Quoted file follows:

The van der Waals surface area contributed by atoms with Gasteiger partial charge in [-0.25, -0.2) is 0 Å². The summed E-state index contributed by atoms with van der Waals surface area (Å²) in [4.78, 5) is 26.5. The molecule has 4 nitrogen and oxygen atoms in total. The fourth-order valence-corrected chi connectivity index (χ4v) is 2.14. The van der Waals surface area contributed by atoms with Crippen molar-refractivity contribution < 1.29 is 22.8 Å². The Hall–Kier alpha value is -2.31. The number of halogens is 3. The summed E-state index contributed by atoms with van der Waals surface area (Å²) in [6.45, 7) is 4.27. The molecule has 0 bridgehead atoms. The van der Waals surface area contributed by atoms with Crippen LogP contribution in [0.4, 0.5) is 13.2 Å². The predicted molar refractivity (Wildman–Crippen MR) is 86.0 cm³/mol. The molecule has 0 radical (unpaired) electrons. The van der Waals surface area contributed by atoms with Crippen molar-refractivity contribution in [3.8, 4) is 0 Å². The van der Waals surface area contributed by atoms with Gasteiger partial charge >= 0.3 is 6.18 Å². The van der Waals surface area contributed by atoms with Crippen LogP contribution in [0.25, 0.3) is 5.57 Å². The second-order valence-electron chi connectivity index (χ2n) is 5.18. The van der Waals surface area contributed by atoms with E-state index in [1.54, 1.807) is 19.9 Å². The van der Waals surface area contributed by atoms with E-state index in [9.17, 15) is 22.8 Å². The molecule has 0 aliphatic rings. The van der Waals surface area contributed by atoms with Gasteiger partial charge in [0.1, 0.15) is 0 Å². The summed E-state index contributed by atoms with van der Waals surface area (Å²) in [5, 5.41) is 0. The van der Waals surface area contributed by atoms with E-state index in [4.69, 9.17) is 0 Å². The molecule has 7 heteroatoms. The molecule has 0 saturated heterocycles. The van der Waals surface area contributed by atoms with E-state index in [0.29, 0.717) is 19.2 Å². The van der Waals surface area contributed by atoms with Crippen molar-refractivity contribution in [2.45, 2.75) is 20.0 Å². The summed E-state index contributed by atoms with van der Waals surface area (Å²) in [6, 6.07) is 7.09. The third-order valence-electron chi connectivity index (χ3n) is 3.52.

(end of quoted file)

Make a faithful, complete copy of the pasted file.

The van der Waals surface area contributed by atoms with Gasteiger partial charge in [-0.25, -0.2) is 0 Å². The summed E-state index contributed by atoms with van der Waals surface area (Å²) in [4.78, 5) is 26.5. The molecule has 4 nitrogen and oxygen atoms in total. The fourth-order valence-corrected chi connectivity index (χ4v) is 2.14. The van der Waals surface area contributed by atoms with Crippen molar-refractivity contribution < 1.29 is 22.8 Å². The Hall–Kier alpha value is -2.31. The number of halogens is 3. The summed E-state index contributed by atoms with van der Waals surface area (Å²) in [6.45, 7) is 4.27. The molecule has 0 bridgehead atoms. The van der Waals surface area contributed by atoms with Crippen LogP contribution in [0.4, 0.5) is 13.2 Å². The predicted molar refractivity (Wildman–Crippen MR) is 86.0 cm³/mol. The molecule has 0 radical (unpaired) electrons. The van der Waals surface area contributed by atoms with Crippen molar-refractivity contribution in [3.8, 4) is 0 Å². The van der Waals surface area contributed by atoms with Gasteiger partial charge >= 0.3 is 6.18 Å². The van der Waals surface area contributed by atoms with Crippen LogP contribution in [0.25, 0.3) is 5.57 Å². The second-order valence-electron chi connectivity index (χ2n) is 5.18. The van der Waals surface area contributed by atoms with E-state index in [1.54, 1.807) is 19.9 Å². The van der Waals surface area contributed by atoms with E-state index in [9.17, 15) is 22.8 Å². The molecule has 0 aliphatic rings. The van der Waals surface area contributed by atoms with Gasteiger partial charge in [0.1, 0.15) is 0 Å². The summed E-state index contributed by atoms with van der Waals surface area (Å²) in [5, 5.41) is 0. The van der Waals surface area contributed by atoms with E-state index in [4.69, 9.17) is 0 Å². The molecule has 7 heteroatoms. The molecule has 0 saturated heterocycles. The van der Waals surface area contributed by atoms with E-state index in [0.29, 0.717) is 19.2 Å². The van der Waals surface area contributed by atoms with Crippen molar-refractivity contribution in [2.45, 2.75) is 20.0 Å². The summed E-state index contributed by atoms with van der Waals surface area (Å²) in [6, 6.07) is 7.09. The third-order valence-electron chi connectivity index (χ3n) is 3.52.